Read the book, try the problems, go to TA office hours. Lecture is kinda optional.

Curves and tests are relatively lenient; if you study an A is easily achievable.

Jamie is a nice guy and does genuinely care about the topic and you tho.

Prof. Rosenzweig is a nice guy who is very knowledgeable and passionate about physics, however I would strongly recommend avoiding his class. It was very painful, and it made me want to never take a physics class again. This class was very challenging and confusing. Although I really disliked this class, it should be noted that Dima Vaido, the TA, was excellent.

Honestly, the class is as hard as every review says it is. Jamie is also as described by the other reviews. However, I wanted to come on here to give him some credit. Even though he made the course so difficult and hard to understand, (compared to all the other courses I have had at UCLA this course is through the roof) there is some sort of appreciation I have developed for his course. Towards the end of the course, I was finally able to understand what was going on and it felt like my physics skills had become so sharp and so refined. I ended up taking the regular course for physics 1C and it made me appreciate Jamie's class even more. He basically taught the majority of the physics 1C content to us in 1BH and it makes my current course feel like child's play. Also, the style of questions in 1BH is truly beautiful when compared to the plug and chug questions given in the regular course. Furthermore, Jamie's exams were all written really comprehensibly and nicely (although I'm not quite sure how to describe it but they were really good). So even though mid way through this course I was ready to give it a 1 star, and never take a honors course again, I reflected upon my experience and decided it is worthy of a 4 star. Not only that but I regret my decision of not continuing the honors class with him even though it was torture (call my a masochist). I'd say, the struggle is well worth it and if you do decide to take this course, just do 1CH and struggle on. It'll be valuable it at the end.

Jamie's a cool guy, but he really tries to cram way too much information and too many derivations as possible into his dense, often incomprehensible lectures. His homeworks would easily take hours without help from our amazing TA Trevor, especially since the problems assume comfort with high-level mathematics far beyond what basically all students are reasonably prepared for. According to other TAs, the content covered was at a pace and comprehension level on par with upper-division physics courses.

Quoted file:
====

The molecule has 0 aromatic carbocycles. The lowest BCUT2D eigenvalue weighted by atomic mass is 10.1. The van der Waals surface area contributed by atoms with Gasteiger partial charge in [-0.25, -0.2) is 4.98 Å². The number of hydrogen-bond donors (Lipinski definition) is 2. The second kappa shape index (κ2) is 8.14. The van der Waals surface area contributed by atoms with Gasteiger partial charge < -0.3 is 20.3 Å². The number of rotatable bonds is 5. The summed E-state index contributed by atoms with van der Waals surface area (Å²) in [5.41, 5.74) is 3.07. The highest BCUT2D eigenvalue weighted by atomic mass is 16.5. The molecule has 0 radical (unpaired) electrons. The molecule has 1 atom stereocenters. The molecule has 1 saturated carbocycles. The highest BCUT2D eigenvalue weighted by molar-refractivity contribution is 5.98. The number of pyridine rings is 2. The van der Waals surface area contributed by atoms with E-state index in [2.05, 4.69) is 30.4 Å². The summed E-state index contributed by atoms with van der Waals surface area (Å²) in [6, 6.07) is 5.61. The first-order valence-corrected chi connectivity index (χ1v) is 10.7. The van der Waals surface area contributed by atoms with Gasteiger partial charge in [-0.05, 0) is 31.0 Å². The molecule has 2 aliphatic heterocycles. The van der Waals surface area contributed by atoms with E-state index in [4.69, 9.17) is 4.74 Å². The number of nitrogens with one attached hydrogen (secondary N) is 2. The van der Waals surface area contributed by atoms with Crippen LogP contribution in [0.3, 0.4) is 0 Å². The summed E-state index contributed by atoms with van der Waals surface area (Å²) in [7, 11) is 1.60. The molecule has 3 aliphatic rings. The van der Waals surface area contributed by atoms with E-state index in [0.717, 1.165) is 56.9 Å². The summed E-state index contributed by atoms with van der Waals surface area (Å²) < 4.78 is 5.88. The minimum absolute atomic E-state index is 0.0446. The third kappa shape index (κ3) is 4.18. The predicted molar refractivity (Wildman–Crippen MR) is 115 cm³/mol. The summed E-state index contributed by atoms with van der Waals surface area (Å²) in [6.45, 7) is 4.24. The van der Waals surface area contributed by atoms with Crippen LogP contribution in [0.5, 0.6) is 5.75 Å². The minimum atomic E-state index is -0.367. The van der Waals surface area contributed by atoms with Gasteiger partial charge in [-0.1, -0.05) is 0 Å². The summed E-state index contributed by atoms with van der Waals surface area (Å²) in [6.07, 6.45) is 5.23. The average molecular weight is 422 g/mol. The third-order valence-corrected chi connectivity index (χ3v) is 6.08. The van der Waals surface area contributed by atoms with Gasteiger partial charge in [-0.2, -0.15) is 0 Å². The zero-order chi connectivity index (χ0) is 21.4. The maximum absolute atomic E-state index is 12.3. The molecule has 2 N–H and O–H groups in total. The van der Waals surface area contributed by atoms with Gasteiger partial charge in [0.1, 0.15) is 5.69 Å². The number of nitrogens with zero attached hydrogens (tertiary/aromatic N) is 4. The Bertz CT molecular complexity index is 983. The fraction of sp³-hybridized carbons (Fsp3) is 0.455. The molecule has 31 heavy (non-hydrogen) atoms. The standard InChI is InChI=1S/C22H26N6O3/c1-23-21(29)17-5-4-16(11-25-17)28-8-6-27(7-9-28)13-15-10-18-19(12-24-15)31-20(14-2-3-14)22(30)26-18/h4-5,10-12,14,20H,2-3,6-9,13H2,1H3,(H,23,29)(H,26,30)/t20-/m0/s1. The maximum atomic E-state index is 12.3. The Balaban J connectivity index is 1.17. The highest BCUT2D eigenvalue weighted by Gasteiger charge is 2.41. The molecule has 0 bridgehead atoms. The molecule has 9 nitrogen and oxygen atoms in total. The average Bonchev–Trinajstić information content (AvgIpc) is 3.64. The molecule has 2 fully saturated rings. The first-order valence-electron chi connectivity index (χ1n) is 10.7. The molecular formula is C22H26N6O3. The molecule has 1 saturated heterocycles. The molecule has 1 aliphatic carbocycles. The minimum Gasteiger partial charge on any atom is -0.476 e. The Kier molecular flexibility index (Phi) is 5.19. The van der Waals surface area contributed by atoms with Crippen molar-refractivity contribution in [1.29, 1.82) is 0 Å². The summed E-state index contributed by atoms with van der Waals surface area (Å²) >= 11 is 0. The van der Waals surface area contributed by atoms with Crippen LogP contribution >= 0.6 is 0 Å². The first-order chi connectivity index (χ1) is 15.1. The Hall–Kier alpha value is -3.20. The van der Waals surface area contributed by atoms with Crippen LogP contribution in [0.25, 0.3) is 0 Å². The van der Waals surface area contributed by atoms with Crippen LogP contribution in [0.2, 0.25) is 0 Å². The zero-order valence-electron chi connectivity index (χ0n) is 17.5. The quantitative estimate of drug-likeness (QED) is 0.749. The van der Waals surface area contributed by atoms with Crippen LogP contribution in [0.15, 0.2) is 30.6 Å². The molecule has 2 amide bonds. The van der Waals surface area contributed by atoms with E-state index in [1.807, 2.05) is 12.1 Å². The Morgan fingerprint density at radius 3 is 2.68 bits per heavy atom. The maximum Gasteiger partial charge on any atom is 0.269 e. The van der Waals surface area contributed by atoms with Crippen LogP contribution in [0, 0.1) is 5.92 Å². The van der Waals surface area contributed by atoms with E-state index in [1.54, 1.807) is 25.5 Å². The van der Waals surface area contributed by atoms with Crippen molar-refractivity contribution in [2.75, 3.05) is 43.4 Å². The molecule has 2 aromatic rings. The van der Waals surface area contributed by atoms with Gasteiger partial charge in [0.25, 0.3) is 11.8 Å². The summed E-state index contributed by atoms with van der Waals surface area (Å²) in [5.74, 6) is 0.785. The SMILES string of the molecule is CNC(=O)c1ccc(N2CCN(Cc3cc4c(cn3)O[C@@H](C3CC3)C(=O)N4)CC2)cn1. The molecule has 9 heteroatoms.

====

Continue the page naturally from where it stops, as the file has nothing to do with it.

Even so, the class is generously curved with roughly 50-50 As and Bs. Even with the brutalizing amount of content and difficult tests, the grading certainly won't murder you. Take at your own risk!

Learning with this professor is simply equal to self-learning. If you have enough time to learn on yourselves and read everything in the textbook you can try this course, otherwise avoid him.

I took 1AH and 1BH as a second year chemistry major. My high school had not offered AP physics, but I got a 5 in AP Calc AB, transferred an A in Calc II from community college, got As in Math 32AB, 33A in my first year, and took 33B (also got an A) concurrently with 1AH. For reference: I got an A- in 1AH and a B in 1BH. These classes are hard.

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From what I could see, the ideal student for 1AH or 1BH would have:

1) taken AP Calc BC in their junior year of high school

2) taken multivariable calculus and linear algebra in their senior year of high school

3) gotten a 4 or 5 in both calculus-based AP Physics tests

Most of the people in the class were not this ideal student, but several were (as first quarter freshmen) also in my math 33B section, and, like the other reviewer said, those fast track EE students were the real deal.

-------------------------------------------------------------------------------------------

Content-wise, 1ABCH is divided up differently from 1ABC in this way:

1A covers mechanics through torques (not including oscillators), while 1AH covers all of this as well as changing mass systems (rockets, water wheels, snow plows); oscillations, including unstable, damped, and driven oscillators, systems of coupled harmonic oscillators (solved using eigenvalues, a math 33A technique), and the derivation of the wave equation from infinitely many coupled harmonic oscillators; and central forces/the many body problem. The textbook is An Introduction to Mechanics by Kleppner and Kolenkow, originally written for an MIT honors class. We covered chapters 1-7, 10, and 11. The textbook chooses not to include solutions, which is frustrating because many of the problems are unusual to set up in some way. There are lots of examples in each chapter, but the examples are also sometimes esoteric (solar sails!). Math-wise: the book says knowledge of differential equations is not necessary, but I found taking 33B concurrently very helpful for this class in particular. Light multivariable calculus is used for rigorous definitions of stuff, but the problems usually reduced to one dimension. Linear algebra showed up several times, especially in the coupled oscillators.

---------------------------------------------------------------------------